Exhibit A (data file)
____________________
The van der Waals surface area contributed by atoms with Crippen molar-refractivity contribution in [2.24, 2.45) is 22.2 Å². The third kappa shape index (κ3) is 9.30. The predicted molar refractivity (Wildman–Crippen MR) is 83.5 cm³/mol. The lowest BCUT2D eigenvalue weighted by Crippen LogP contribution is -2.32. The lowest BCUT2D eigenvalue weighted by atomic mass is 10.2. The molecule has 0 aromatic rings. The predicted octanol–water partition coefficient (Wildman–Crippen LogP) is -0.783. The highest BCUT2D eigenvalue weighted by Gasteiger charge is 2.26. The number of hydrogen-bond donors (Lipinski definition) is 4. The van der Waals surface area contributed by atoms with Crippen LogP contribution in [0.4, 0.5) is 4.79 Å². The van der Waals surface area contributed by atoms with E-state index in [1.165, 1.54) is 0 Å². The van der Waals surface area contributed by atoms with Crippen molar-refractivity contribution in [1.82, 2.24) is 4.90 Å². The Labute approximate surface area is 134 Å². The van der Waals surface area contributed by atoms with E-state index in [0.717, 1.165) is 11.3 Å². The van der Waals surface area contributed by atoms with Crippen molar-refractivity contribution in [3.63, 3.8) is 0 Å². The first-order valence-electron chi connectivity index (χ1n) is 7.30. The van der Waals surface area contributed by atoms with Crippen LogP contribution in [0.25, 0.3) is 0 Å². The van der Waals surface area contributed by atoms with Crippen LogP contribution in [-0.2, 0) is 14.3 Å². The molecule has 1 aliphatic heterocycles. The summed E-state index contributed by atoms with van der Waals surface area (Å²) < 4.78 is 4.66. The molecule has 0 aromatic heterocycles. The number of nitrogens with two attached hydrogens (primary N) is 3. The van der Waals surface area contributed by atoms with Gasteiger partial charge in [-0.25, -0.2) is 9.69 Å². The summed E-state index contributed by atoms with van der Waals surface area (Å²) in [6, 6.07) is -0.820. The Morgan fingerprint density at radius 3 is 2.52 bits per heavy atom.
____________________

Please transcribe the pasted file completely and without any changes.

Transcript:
The van der Waals surface area contributed by atoms with Crippen molar-refractivity contribution in [2.24, 2.45) is 22.2 Å². The third kappa shape index (κ3) is 9.30. The predicted molar refractivity (Wildman–Crippen MR) is 83.5 cm³/mol. The lowest BCUT2D eigenvalue weighted by Crippen LogP contribution is -2.32. The lowest BCUT2D eigenvalue weighted by atomic mass is 10.2. The molecule has 0 aromatic rings. The predicted octanol–water partition coefficient (Wildman–Crippen LogP) is -0.783. The highest BCUT2D eigenvalue weighted by Gasteiger charge is 2.26. The number of hydrogen-bond donors (Lipinski definition) is 4. The van der Waals surface area contributed by atoms with Crippen LogP contribution in [0.4, 0.5) is 4.79 Å². The van der Waals surface area contributed by atoms with E-state index in [1.165, 1.54) is 0 Å². The van der Waals surface area contributed by atoms with Crippen molar-refractivity contribution in [1.82, 2.24) is 4.90 Å². The Labute approximate surface area is 134 Å². The van der Waals surface area contributed by atoms with E-state index in [0.717, 1.165) is 11.3 Å². The van der Waals surface area contributed by atoms with Crippen molar-refractivity contribution in [3.63, 3.8) is 0 Å². The first-order valence-electron chi connectivity index (χ1n) is 7.30. The van der Waals surface area contributed by atoms with Crippen LogP contribution in [0.25, 0.3) is 0 Å². The van der Waals surface area contributed by atoms with Crippen LogP contribution in [-0.2, 0) is 14.3 Å². The molecule has 1 aliphatic heterocycles. The summed E-state index contributed by atoms with van der Waals surface area (Å²) < 4.78 is 4.66. The molecule has 0 aromatic heterocycles. The number of nitrogens with two attached hydrogens (primary N) is 3. The van der Waals surface area contributed by atoms with Gasteiger partial charge in [-0.25, -0.2) is 9.69 Å². The summed E-state index contributed by atoms with van der Waals surface area (Å²) in [6, 6.07) is -0.820. The Morgan fingerprint density at radius 3 is 2.52 bits per heavy atom.